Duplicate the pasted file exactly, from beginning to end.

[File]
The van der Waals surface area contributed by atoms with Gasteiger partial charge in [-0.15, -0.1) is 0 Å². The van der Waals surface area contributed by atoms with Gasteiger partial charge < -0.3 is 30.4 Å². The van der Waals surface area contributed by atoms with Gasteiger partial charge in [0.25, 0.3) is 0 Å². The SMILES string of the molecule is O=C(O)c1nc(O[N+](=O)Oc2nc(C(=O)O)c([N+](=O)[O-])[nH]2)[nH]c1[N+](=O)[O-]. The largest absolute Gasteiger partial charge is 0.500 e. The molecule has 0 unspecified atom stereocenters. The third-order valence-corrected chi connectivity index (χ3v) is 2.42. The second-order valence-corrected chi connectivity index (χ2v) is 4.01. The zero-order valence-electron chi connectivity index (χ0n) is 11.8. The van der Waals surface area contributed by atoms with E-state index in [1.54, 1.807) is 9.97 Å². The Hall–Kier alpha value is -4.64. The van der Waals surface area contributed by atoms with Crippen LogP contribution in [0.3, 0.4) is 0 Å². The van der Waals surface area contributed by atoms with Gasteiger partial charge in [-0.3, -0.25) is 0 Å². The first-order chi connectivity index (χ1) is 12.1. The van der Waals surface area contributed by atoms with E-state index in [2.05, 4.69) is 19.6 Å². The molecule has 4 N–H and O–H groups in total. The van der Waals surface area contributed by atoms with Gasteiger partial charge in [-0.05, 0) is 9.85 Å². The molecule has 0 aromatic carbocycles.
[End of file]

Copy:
The van der Waals surface area contributed by atoms with Gasteiger partial charge in [-0.15, -0.1) is 0 Å². The van der Waals surface area contributed by atoms with Gasteiger partial charge < -0.3 is 30.4 Å². The van der Waals surface area contributed by atoms with Gasteiger partial charge in [0.25, 0.3) is 0 Å². The SMILES string of the molecule is O=C(O)c1nc(O[N+](=O)Oc2nc(C(=O)O)c([N+](=O)[O-])[nH]2)[nH]c1[N+](=O)[O-]. The largest absolute Gasteiger partial charge is 0.500 e. The molecule has 0 unspecified atom stereocenters. The third-order valence-corrected chi connectivity index (χ3v) is 2.42. The second-order valence-corrected chi connectivity index (χ2v) is 4.01. The zero-order valence-electron chi connectivity index (χ0n) is 11.8. The van der Waals surface area contributed by atoms with E-state index in [1.54, 1.807) is 9.97 Å². The Hall–Kier alpha value is -4.64. The van der Waals surface area contributed by atoms with Crippen LogP contribution in [0.3, 0.4) is 0 Å². The van der Waals surface area contributed by atoms with Gasteiger partial charge in [-0.3, -0.25) is 0 Å². The first-order chi connectivity index (χ1) is 12.1. The van der Waals surface area contributed by atoms with E-state index in [2.05, 4.69) is 19.6 Å². The molecule has 4 N–H and O–H groups in total. The van der Waals surface area contributed by atoms with Gasteiger partial charge in [-0.05, 0) is 9.85 Å². The molecule has 0 aromatic carbocycles.